The West cannot cope with both a Russian and Chinese challenge simultaneously.
It makes more sense to neutralise Russia through diplomacy and concentrate on dealing with the far more serious Chinese challenge.
What about China? China might, at first sight, welcome a US and European preoccupation with the Russian threat, believing it may relieve US pressure on its eastern flank. This has not happened so far.
The US has doubled down on its alliances and partnerships in Asia, even as it assists Ukraine in resisting Russia.
An escalatory dynamic in the Ukraine war would not be in Chinese interests, particularly if there is a danger of the use of nuclear weapons.
It is worth exploring whether China, too, would be willing to join an emerging powers' group to engage in a diplomatic initiative to bring the war to a halt even if a negotiated peace may be a bridge too far at this time.
China is one country that enjoys considerable influence in Moscow.
Among the countries of the south, including India, there is a widespread sentiment that this is someone else's war and one should avoid leaning towards one side or the other.
There is also a view that the conflict has reached an impasse and may simmer on in a low-intensity manner.
This is a short-sighted posture. We have already suffered considerable collateral damage as a result of the war, and its continuance will continue to dampen our prospects for faster economic growth.
We, therefore, have a direct and legitimate interest in its early cessation.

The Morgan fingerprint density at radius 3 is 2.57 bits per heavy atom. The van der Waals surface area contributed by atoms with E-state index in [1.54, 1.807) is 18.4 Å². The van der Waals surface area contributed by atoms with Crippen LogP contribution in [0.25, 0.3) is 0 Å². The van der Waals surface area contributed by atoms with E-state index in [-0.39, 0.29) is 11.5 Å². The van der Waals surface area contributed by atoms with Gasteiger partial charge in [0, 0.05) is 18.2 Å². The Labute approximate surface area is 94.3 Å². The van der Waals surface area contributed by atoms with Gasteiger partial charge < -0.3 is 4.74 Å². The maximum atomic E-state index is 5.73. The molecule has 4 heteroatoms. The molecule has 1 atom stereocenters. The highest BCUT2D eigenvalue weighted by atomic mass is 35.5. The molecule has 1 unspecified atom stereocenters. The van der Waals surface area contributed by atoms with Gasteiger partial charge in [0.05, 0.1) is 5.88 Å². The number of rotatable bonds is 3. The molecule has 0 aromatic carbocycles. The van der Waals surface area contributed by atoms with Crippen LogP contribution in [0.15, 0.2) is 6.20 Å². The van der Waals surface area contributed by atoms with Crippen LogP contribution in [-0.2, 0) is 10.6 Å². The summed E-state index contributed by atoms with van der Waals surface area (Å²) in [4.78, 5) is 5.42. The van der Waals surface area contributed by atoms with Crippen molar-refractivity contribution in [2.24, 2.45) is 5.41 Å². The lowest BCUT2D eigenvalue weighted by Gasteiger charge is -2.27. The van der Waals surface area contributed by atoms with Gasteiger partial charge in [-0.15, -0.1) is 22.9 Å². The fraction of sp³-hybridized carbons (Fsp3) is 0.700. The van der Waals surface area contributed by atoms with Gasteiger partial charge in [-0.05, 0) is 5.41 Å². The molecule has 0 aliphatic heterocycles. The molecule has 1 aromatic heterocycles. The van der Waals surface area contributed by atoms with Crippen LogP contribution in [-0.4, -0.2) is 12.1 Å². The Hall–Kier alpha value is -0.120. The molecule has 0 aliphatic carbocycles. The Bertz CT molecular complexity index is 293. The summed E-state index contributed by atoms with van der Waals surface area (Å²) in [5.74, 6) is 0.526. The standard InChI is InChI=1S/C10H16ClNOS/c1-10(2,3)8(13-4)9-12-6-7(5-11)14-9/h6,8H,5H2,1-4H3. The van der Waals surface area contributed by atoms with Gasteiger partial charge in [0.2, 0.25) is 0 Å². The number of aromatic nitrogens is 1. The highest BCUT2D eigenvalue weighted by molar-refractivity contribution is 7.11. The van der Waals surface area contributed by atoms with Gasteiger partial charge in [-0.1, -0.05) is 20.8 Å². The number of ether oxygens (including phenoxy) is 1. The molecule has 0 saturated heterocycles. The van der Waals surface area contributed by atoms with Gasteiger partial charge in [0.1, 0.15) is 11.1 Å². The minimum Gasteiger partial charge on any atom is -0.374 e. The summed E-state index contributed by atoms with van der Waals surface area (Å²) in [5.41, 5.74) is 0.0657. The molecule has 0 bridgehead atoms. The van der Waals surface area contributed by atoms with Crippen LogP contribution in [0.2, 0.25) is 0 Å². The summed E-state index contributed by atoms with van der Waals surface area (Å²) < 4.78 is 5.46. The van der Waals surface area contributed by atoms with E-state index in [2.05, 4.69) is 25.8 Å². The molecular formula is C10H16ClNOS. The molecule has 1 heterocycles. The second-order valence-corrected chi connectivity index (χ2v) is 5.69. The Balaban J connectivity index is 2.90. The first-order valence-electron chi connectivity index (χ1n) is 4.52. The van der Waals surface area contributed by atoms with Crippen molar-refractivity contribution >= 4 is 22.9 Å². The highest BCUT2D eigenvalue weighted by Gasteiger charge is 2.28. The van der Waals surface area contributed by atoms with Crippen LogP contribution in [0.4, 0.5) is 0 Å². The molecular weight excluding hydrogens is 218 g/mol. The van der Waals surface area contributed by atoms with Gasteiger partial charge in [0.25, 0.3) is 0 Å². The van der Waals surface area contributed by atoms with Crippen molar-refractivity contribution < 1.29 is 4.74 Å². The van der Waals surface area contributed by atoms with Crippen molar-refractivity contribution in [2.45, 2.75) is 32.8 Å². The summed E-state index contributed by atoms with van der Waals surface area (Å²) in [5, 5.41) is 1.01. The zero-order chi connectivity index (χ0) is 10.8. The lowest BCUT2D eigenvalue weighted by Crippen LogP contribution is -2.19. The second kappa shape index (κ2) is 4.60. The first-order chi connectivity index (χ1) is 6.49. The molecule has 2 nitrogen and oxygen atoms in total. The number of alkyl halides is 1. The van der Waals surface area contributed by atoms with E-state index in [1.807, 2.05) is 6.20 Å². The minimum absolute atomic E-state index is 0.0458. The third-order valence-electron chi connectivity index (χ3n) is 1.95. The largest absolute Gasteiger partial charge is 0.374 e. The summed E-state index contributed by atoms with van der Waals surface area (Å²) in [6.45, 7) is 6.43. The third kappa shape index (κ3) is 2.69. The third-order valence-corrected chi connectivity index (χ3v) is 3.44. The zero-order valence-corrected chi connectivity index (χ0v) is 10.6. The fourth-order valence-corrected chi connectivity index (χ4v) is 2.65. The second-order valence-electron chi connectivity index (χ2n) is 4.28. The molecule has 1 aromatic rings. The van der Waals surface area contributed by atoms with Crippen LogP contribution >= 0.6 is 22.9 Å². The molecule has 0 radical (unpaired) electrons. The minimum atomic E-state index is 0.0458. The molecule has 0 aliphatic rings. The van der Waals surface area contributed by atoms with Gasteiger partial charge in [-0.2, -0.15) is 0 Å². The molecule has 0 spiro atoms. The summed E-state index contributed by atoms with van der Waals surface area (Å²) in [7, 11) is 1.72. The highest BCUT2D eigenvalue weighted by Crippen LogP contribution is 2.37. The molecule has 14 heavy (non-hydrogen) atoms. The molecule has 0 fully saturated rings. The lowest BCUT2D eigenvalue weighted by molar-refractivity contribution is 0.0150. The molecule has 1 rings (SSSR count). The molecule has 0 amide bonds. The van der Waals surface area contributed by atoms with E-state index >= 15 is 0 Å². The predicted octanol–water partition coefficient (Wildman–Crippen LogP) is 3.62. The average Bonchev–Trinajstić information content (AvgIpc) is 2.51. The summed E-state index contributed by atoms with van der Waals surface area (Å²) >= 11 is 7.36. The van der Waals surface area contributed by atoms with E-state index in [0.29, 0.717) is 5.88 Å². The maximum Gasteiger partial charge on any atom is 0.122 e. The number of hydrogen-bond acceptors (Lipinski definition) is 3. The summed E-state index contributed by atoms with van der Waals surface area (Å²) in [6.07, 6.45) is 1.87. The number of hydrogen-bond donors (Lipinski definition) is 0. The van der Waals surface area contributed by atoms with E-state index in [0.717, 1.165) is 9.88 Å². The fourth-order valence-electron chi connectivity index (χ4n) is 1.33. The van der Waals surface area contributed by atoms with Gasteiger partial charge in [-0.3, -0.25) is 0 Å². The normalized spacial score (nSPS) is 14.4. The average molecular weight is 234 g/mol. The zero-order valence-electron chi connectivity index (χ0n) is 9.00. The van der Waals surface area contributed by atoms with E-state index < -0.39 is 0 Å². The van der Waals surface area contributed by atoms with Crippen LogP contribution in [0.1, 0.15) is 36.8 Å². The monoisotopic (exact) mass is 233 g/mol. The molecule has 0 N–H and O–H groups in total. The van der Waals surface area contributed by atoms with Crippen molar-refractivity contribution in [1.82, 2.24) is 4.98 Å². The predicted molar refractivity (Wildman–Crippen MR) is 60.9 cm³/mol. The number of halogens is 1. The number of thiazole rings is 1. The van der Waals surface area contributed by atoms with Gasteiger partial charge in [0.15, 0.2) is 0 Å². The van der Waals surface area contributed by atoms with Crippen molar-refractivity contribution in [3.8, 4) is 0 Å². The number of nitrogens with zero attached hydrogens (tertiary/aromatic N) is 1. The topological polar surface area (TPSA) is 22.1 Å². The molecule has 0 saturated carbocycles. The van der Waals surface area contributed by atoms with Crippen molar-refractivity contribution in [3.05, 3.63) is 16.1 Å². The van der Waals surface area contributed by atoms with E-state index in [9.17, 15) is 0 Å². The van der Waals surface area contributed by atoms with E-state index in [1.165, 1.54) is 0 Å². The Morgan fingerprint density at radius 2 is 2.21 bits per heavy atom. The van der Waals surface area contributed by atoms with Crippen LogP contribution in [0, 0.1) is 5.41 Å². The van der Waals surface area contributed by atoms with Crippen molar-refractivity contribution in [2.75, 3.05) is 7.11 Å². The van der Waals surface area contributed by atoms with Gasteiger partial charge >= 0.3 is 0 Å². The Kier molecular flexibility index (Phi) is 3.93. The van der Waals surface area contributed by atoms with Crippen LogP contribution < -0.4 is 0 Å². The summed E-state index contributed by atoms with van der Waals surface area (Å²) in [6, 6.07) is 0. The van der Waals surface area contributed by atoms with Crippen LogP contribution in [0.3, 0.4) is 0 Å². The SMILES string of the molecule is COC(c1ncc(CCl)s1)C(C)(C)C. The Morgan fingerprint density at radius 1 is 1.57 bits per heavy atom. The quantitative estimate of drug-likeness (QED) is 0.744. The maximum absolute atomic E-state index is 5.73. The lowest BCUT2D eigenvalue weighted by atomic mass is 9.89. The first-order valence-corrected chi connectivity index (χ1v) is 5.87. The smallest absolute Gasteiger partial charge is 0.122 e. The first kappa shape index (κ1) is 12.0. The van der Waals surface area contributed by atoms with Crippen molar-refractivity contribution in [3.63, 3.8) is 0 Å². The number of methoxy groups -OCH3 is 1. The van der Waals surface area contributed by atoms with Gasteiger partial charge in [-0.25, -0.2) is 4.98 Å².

It is also clear that the war is likely to be waged on an expanded scale and with greater intensity.
The likelihood of it winding down into a low-intensity conflict is no longer credible.
Russia is preparing to launch a major and expanded offensive against eastern Ukraine and renew attacks against the southern part of the country.
The US and west European countries are stepping up supplies of more lethal and sophisticated weapons to Ukraine.
What we see are signs of a war that will escalate and which may get out of hand with catastrophic consequences for the whole world.
The countries of the south are not sufficiently mindful of the dangers that await them if the war gathers greater scale and intensity during the year.
There would be serious political, economic, and even social consequences with the brunt being borne by the South.
India's own prospects for economic advancement and a rise in its international stature would be severely impacted.
There is an overarching humanitarian aspect that should not be ignored.
The people of Ukraine are suffering untold misery and deserve our sympathy and support.
The G20 should highlight this humanitarian aspect and mobilise relief for those who have been impacted by the war.
There is every reason for India to take the lead in a sustained and focused diplomatic effort to defuse the Ukraine crisis and seek an urgent cessation of hostilities.
This should be on the top of the agenda of the forthcoming G20 summit.
The slogan One Earth, One Family, One Future will mean very little if we treat the Ukraine war as mainly a distraction.
It must be our central preoccupation.